Daily Archives: August 17, 2020

1 Samuel 9; Romans 7; Jeremiah 46; Psalm 22

I have mixed feelings when I first encounter Saul, the future king of Israel, because I know what is to come. Had I been there alongside Samuel, I would have likely been swept up in the excitement of anointing Saul king as well.

There was a . . . man of wealth. And he had a son whose name was Saul, a handsome young man. There was not a man among the people of Israel more handsome than he. From his shoulders upward he was taller than any of the people.

(I Samuel 9:1-2 ESV)

He was tall, the most handsome man in Israel, son of a rich man, well loved, and a responsible leader (as evidenced in his leading the search for the donkeys). Samuel gave him the most important seat and fed him well.

He appeared to be the answer to the cries of Israel. Because we as people too often judge by external markers.

But Saul had the same struggle we all have — sin. Self. Pride.

21 So I find it to be a law that when I want to do right, evil lies close at hand. 22 For I delight in the law of God, in my inner being, 23 but I see in my members another law waging war against the law of my mind and making me captive to the law of sin that dwells in my members. 24 Wretched man that I am! Who will deliver me from this body of death? 25 Thanks be to God through Jesus Christ our Lord! So then, I myself serve the law of God with my mind, but with my flesh I serve the law of sin.

(Romans 7:21-25 ESV)

We still wrestle with the reality of sinful inclinations, much like Saul. But, we have seen the fulfillment of the promised Messiah, and we know that we have God’s forgiveness and love.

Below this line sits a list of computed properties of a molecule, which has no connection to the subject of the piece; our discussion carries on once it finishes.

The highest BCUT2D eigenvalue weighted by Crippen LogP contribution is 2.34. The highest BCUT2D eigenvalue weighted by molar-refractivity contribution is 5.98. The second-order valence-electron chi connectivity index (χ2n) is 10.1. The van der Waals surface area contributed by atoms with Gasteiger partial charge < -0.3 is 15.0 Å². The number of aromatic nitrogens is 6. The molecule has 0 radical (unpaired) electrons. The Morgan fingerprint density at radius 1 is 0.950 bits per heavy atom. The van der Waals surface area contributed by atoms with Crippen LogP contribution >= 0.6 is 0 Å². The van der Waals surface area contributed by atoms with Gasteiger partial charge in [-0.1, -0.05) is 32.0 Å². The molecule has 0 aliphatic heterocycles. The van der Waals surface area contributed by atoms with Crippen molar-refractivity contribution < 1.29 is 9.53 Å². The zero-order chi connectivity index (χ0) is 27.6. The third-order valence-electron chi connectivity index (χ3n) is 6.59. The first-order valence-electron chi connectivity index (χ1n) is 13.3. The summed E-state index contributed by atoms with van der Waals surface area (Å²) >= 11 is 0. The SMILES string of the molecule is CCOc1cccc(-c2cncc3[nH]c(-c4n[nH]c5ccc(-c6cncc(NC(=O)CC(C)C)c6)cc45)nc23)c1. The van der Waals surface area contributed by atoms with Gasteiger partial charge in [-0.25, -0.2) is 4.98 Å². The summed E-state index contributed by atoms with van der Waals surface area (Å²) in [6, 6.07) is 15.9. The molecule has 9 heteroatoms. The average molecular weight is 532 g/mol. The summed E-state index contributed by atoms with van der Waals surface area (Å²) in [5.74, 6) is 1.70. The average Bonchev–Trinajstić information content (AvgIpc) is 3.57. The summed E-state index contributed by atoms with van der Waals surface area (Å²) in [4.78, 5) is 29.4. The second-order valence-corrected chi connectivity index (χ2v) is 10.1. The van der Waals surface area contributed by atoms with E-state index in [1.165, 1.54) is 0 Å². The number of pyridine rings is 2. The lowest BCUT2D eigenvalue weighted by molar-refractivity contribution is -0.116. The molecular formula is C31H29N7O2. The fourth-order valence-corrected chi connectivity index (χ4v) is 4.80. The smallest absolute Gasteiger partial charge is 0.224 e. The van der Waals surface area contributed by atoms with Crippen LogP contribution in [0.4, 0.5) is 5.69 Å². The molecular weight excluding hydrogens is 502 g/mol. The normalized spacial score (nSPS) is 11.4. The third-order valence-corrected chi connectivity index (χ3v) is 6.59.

My God, my God, why have you forsaken me?
    Why are you so far from saving me, from the words of my groaning?

All who see me mock me;
    they make mouths at me; they wag their heads;

they divide my garments among them,
    and for my clothing they cast lots.

Psalm 22:1, 7, 18 ESV

Jesus bore the price for our sin so that we can know victory. We have confidence and hope, characteristics that Saul found in short supply later in life.

Saul started well. He served with wisdom and might and praised God. We all have times of victory in our lives. But we also experience times of falling away, drying out, straying hearts.

We need to come back to the cross. Remember the price Jesus paid. Out of love for us, He died a painful, lonely death. As a result, we are forgiven. We are loved.

Not in our own strength, but still with daily determination and commitment we must walk the Christian walk. It’s not like a one-time anointing (like Saul’s kingship) and we never need to think about it again. Our salvation may be locked in by the blood of Jesus and our initial surrender, but it requires daily working out. Seasonal growth. Disciplined learning. Continual seeking.

Not giving up, not satisfied that I prayed a prayer once upon a time. Not content to let sin win the daily struggle.

Not settling.

Dear God, You have done the hard work, the work I could not in my own strength accomplish. Now, I need to respond with daily obedience and trust. Help me learn from the warnings of Scripture and find in You courage to fight the best fight each day. In Jesus name, Amen.

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